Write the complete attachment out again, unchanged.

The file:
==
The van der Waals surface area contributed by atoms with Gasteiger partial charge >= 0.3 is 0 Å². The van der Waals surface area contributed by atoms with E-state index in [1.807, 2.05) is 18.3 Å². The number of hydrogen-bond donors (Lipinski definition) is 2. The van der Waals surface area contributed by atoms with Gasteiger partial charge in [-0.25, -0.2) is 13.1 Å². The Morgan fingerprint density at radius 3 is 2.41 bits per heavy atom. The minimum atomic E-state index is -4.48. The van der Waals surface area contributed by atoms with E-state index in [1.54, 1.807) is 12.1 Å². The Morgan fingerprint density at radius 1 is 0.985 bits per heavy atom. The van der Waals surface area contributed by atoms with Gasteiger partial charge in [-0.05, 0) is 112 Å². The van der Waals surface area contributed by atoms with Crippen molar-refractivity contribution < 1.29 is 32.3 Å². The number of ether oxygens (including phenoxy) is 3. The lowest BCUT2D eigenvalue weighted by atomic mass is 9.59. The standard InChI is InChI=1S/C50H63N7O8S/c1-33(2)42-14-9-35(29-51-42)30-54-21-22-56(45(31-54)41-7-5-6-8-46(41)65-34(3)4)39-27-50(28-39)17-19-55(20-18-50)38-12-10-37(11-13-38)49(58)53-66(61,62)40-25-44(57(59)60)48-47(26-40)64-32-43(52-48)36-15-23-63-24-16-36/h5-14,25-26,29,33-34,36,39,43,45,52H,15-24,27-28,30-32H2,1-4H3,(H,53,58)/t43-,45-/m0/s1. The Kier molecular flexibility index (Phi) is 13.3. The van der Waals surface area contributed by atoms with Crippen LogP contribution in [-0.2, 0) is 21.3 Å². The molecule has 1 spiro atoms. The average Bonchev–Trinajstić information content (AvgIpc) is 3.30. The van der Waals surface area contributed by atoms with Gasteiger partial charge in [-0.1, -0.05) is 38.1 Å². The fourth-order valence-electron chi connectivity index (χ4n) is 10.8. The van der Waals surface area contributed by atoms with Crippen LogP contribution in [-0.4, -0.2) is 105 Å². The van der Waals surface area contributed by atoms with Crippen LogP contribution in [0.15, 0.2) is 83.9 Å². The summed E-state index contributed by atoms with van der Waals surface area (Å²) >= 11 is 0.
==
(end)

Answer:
The van der Waals surface area contributed by atoms with Gasteiger partial charge >= 0.3 is 0 Å². The van der Waals surface area contributed by atoms with E-state index in [1.807, 2.05) is 18.3 Å². The number of hydrogen-bond donors (Lipinski definition) is 2. The van der Waals surface area contributed by atoms with Gasteiger partial charge in [-0.25, -0.2) is 13.1 Å². The Morgan fingerprint density at radius 3 is 2.41 bits per heavy atom. The minimum atomic E-state index is -4.48. The van der Waals surface area contributed by atoms with E-state index in [1.54, 1.807) is 12.1 Å². The Morgan fingerprint density at radius 1 is 0.985 bits per heavy atom. The van der Waals surface area contributed by atoms with Gasteiger partial charge in [-0.05, 0) is 112 Å². The van der Waals surface area contributed by atoms with Crippen molar-refractivity contribution < 1.29 is 32.3 Å². The number of ether oxygens (including phenoxy) is 3. The lowest BCUT2D eigenvalue weighted by atomic mass is 9.59. The standard InChI is InChI=1S/C50H63N7O8S/c1-33(2)42-14-9-35(29-51-42)30-54-21-22-56(45(31-54)41-7-5-6-8-46(41)65-34(3)4)39-27-50(28-39)17-19-55(20-18-50)38-12-10-37(11-13-38)49(58)53-66(61,62)40-25-44(57(59)60)48-47(26-40)64-32-43(52-48)36-15-23-63-24-16-36/h5-14,25-26,29,33-34,36,39,43,45,52H,15-24,27-28,30-32H2,1-4H3,(H,53,58)/t43-,45-/m0/s1. The Kier molecular flexibility index (Phi) is 13.3. The van der Waals surface area contributed by atoms with Crippen LogP contribution in [-0.2, 0) is 21.3 Å². The molecule has 1 spiro atoms. The average Bonchev–Trinajstić information content (AvgIpc) is 3.30. The van der Waals surface area contributed by atoms with Gasteiger partial charge in [-0.1, -0.05) is 38.1 Å². The fourth-order valence-electron chi connectivity index (χ4n) is 10.8. The van der Waals surface area contributed by atoms with Crippen LogP contribution in [-0.4, -0.2) is 105 Å². The van der Waals surface area contributed by atoms with Crippen LogP contribution in [0.15, 0.2) is 83.9 Å². The summed E-state index contributed by atoms with van der Waals surface area (Å²) >= 11 is 0.